As Volume 17 of the Studies in Narrative (SiN) series (edited by Michael Bamberg), this book offers a multi-dimensional approach to the exploration and understanding of narrative and the plethora of channels through which conceptualizations of narrative and identity are intertwined. The ten chapters within the volume originate from a diverse array of academic fields such as literary theory, philosophy, gender studies, and history, thus tending to a broad spectrum of potential reader interest. Within their own individual area of specialization, the contributing authors each highlight the importance of perspective and persona in the perception of and the possibilities existent in the creation and interpretation of narrative identities.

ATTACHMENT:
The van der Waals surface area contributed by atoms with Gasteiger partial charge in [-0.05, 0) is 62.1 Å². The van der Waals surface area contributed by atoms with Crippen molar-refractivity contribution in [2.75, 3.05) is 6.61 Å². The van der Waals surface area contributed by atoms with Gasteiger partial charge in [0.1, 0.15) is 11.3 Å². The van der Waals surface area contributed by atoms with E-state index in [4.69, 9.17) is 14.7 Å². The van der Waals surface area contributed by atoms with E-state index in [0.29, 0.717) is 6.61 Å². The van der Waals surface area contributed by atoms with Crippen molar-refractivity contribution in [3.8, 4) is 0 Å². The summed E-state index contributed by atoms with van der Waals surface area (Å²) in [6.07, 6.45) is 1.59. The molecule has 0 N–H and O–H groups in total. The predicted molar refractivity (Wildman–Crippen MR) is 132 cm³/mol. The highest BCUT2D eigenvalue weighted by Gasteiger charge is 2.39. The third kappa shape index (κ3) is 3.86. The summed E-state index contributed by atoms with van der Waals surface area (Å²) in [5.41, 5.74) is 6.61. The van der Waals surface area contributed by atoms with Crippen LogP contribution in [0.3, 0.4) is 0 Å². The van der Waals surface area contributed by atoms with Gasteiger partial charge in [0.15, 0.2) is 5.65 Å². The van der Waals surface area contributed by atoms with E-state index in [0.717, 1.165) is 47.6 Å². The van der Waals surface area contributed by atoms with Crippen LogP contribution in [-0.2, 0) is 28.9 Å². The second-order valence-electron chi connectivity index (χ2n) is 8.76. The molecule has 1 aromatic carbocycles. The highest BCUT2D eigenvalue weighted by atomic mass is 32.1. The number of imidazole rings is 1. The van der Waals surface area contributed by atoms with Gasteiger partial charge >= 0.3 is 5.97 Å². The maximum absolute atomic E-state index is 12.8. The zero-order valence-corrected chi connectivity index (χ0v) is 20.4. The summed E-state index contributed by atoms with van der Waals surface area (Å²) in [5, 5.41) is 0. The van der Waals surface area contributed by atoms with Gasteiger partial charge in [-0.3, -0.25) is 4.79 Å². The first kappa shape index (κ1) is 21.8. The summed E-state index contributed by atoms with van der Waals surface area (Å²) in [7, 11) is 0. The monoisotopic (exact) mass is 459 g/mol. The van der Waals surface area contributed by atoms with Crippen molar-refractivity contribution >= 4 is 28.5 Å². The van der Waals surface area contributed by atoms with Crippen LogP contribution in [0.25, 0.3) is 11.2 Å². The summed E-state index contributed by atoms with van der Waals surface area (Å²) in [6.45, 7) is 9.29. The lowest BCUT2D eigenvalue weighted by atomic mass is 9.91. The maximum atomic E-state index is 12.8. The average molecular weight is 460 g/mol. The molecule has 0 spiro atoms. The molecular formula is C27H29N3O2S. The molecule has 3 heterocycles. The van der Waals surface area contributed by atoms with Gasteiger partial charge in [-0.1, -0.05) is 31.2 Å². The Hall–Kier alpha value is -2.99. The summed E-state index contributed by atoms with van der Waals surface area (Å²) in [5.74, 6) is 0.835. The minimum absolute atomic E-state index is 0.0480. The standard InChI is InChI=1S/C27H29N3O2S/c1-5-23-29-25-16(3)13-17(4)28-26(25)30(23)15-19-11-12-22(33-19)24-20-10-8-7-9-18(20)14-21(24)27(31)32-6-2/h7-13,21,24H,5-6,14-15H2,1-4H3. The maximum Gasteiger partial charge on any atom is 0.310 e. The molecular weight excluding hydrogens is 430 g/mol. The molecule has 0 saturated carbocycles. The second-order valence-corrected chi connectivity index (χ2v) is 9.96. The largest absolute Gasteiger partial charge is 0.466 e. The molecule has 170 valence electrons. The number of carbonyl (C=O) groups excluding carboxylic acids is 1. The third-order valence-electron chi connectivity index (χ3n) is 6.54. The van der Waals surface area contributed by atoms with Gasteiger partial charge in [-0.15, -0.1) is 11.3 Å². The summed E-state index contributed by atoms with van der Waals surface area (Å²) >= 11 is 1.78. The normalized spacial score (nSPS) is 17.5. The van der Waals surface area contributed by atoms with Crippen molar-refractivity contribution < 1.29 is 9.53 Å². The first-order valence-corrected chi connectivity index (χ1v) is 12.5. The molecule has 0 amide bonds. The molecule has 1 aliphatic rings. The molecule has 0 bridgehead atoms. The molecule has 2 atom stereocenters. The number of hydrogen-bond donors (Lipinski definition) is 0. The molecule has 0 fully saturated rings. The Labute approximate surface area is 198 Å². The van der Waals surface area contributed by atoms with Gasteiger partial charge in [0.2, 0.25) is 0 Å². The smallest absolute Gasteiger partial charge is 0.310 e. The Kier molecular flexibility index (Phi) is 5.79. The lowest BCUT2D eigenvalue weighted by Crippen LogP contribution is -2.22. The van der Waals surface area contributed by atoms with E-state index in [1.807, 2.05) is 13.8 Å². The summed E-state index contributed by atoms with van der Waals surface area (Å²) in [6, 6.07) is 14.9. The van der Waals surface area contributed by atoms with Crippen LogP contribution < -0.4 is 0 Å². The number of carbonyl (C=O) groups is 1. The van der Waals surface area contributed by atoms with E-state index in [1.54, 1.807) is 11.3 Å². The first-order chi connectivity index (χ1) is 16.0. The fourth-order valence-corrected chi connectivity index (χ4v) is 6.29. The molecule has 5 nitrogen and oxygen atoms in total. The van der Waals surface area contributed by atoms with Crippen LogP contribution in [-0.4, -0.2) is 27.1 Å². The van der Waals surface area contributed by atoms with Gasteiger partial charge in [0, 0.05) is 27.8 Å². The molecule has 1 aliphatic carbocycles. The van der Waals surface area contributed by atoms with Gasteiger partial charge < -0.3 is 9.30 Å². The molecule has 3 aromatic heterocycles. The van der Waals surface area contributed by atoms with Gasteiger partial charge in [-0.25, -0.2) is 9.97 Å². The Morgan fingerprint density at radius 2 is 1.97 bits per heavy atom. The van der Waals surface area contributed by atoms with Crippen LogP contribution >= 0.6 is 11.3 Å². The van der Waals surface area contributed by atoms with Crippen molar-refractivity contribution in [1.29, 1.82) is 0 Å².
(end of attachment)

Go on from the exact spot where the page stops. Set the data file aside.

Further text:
The Introduction [Rethinking narrative identity: Persona and perspective], by Martin Klepper, serves to announce the direction of the volume and the multi-disciplinary parameters of the ten proceeding individual chapters by providing “initial impulses” intended to “open up a dialogue with the explorations that follow” (p. 4). The author draws upon an impressive body of literature concerning, amongst other issues, the narrative understanding of personal identities, with particular attention given to the work of the philosopher, Paul Ricoeur (a significant presence throughout the volume). Klepper describes the volume as a collection of ''essays by scholars from various disciplines exploring to which extent and with which modifications the notion of narrative identity is productive in their field of expertise'' (p. 4). These ten chapters are positioned as being situated within the rapidly transforming lifeworlds of the twenty-first century and this analogy accurately captures the sense of dynamism present throughout the volume. Important in focusing the expectations of the reader is the author’s acknowledgement that ''the resulting mosaic is not a neat, homogenous one'' (p. 4). On the whole, the Introduction offers an exciting variety of insightful perspectives on narrative identity and primes the reader for what follows.